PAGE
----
Research comprises "creative and systematic work undertaken to increase the stock of knowledge, including knowledge of humans and society, the use of this stock of knowledge to devise new applications." It is used to establish or confirm facts, reaffirm the results of previous work, solve new or existing problems, support theorems, or develop new theories. A research project may be an expansion on past work in the field. Research projects can be used to develop further knowledge on a topic, or in the example of a school research project, they can be used to further a student's research prowess to prepare them for future jobs or reports. To test the validity of instruments, procedures, or experiments, research may replicate elements of prior projects or the project as a whole; the primary purposes of basic research are documentation, interpretation, or the research and development of methods and systems for the advancement of human knowledge. Approaches to research depend on epistemologies, which vary both within and between humanities and sciences.
There are several forms of research: scientific, artistic, social, marketing, practitioner research, technological, etc. The word research is derived from the Middle French "recherche", which means "to go about seeking", the term itself being derived from the Old French term "recerchier" a compound word from "re-" + "cerchier", or "sercher", meaning'search'; the earliest recorded use of the term was in 1577. Research has been defined in a number of different ways, while there are similarities, there does not appear to be a single, all-encompassing definition, embraced by all who engage in it. One definition of research is used by the OECD, "Any creative systematic activity undertaken in order to increase the stock of knowledge, including knowledge of man and society, the use of this knowledge to devise new applications."Another definition of research is given by John W. Creswell, who states that "research is a process of steps used to collect and analyze information to increase our understanding of a topic or issue".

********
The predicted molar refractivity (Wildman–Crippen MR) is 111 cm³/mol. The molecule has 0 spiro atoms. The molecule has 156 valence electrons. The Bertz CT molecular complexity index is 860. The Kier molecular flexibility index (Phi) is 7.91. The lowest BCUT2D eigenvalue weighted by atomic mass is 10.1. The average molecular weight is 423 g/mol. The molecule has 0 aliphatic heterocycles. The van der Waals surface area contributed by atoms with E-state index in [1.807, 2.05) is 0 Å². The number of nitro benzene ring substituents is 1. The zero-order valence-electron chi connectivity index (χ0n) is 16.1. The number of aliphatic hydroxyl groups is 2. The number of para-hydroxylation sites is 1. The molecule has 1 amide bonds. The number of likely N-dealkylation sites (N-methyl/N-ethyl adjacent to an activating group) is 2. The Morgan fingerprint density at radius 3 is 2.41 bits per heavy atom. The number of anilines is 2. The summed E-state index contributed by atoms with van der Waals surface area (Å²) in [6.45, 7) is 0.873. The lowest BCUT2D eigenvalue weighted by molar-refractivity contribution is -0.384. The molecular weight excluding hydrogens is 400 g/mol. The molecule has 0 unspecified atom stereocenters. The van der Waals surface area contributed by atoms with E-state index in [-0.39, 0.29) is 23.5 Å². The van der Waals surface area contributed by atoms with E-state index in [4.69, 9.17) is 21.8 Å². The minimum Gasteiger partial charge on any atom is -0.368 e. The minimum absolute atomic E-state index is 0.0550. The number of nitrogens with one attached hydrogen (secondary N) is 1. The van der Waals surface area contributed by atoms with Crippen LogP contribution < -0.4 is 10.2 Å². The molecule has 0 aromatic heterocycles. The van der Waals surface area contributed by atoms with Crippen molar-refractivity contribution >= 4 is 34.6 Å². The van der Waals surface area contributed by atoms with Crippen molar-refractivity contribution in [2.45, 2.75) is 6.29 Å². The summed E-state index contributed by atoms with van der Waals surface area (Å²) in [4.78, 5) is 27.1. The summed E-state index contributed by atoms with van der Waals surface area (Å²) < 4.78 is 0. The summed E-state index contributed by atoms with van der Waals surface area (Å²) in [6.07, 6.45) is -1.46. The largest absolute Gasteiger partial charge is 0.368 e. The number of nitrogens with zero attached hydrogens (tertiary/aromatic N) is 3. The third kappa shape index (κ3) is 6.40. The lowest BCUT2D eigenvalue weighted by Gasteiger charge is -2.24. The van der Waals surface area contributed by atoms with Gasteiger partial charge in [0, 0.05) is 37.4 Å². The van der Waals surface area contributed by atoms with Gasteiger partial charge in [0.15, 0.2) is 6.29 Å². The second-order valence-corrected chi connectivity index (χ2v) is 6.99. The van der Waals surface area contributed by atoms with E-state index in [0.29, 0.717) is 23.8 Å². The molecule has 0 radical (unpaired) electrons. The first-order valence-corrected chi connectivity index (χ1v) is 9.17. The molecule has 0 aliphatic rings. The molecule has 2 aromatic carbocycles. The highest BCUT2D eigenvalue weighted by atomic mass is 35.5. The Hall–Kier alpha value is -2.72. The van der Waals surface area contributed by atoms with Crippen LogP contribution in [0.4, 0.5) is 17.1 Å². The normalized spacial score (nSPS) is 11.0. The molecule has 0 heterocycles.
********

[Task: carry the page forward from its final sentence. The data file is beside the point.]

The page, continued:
It consists of three steps: pose a question, collect data to answer the question, present an answer to the question. The Merriam-Webster Online Dictionary defines research in more detail as "studious inquiry or examination; this material is of a primary source character. The purpose of the original research is to produce new knowledge, rather than to present the existing knowledge in a new form. Original research can take a number of forms, depending on the discipline. In experimental work, it involves direct or indirect observation of the researched subject, e.g. in the laboratory or in the field, documents the methodology and conclusions of an experiment or set of experiments, or offers a novel interpretation of previous results. In analytical work, there are some new mathematical results produced, or a new way of approaching an existing problem. In some subjects which do not carry out experimentation or analysis of this kind, the originality is in the particular way existing understanding is changed or re-interpreted based on the outcome of the work of the researcher.
The degree of originality of the research is among major criteria for articles to be published in academic journals and established by means of peer review. Graduate students are required to perform original research as part of a dissertation. Scientific research is a systematic way of harnessing curiosity; this research provides scientific information and theories for the explanation of the nature and the properties of the world. It makes practical applications possible. Scientific research is funded by public authorities, by charitable organizations and by private groups, including many companies. Scientific research can be subdivided into different classifications according to their academic and application disciplines. Scientific research is a used criterion for judging the standing of an academic institution, but some argue that such is an inaccurate assessment of the institution, because the quality of research does not tell about the quality of teaching. Research in the humanities involves different methods such as for example hermeneutics and semiotics.